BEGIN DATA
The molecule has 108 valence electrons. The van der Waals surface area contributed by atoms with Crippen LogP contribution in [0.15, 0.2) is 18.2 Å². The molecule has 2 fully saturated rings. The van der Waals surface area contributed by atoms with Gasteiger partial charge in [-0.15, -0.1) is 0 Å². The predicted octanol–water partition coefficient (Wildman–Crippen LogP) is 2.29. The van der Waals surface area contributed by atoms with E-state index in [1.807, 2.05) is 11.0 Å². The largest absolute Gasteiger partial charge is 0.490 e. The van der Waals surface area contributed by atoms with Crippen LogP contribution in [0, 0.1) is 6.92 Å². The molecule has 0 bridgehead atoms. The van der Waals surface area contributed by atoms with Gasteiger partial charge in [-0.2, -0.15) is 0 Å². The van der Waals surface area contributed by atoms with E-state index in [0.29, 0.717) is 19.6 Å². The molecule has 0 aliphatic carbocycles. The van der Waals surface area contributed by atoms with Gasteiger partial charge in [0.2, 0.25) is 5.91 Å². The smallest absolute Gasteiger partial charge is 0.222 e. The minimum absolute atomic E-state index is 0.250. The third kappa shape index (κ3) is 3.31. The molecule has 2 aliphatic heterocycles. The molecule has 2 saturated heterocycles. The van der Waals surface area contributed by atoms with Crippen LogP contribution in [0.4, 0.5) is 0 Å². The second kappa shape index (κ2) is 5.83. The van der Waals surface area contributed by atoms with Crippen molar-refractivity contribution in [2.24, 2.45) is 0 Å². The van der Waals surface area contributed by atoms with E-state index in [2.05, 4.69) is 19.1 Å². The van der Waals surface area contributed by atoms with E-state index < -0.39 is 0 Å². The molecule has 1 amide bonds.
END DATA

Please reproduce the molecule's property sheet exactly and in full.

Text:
The molecule has 108 valence electrons. The van der Waals surface area contributed by atoms with Crippen LogP contribution in [0.15, 0.2) is 18.2 Å². The molecule has 2 fully saturated rings. The van der Waals surface area contributed by atoms with Gasteiger partial charge in [-0.15, -0.1) is 0 Å². The predicted octanol–water partition coefficient (Wildman–Crippen LogP) is 2.29. The van der Waals surface area contributed by atoms with E-state index in [1.807, 2.05) is 11.0 Å². The largest absolute Gasteiger partial charge is 0.490 e. The van der Waals surface area contributed by atoms with Crippen LogP contribution in [0, 0.1) is 6.92 Å². The molecule has 0 bridgehead atoms. The van der Waals surface area contributed by atoms with Gasteiger partial charge in [-0.2, -0.15) is 0 Å². The van der Waals surface area contributed by atoms with E-state index in [0.29, 0.717) is 19.6 Å². The molecule has 0 aliphatic carbocycles. The van der Waals surface area contributed by atoms with Gasteiger partial charge in [0.2, 0.25) is 5.91 Å². The smallest absolute Gasteiger partial charge is 0.222 e. The minimum absolute atomic E-state index is 0.250. The third kappa shape index (κ3) is 3.31. The molecule has 2 aliphatic heterocycles. The molecule has 2 saturated heterocycles. The van der Waals surface area contributed by atoms with Crippen LogP contribution in [0.4, 0.5) is 0 Å². The second kappa shape index (κ2) is 5.83. The van der Waals surface area contributed by atoms with Crippen molar-refractivity contribution in [2.24, 2.45) is 0 Å². The van der Waals surface area contributed by atoms with E-state index in [2.05, 4.69) is 19.1 Å². The van der Waals surface area contributed by atoms with E-state index < -0.39 is 0 Å². The molecule has 1 amide bonds.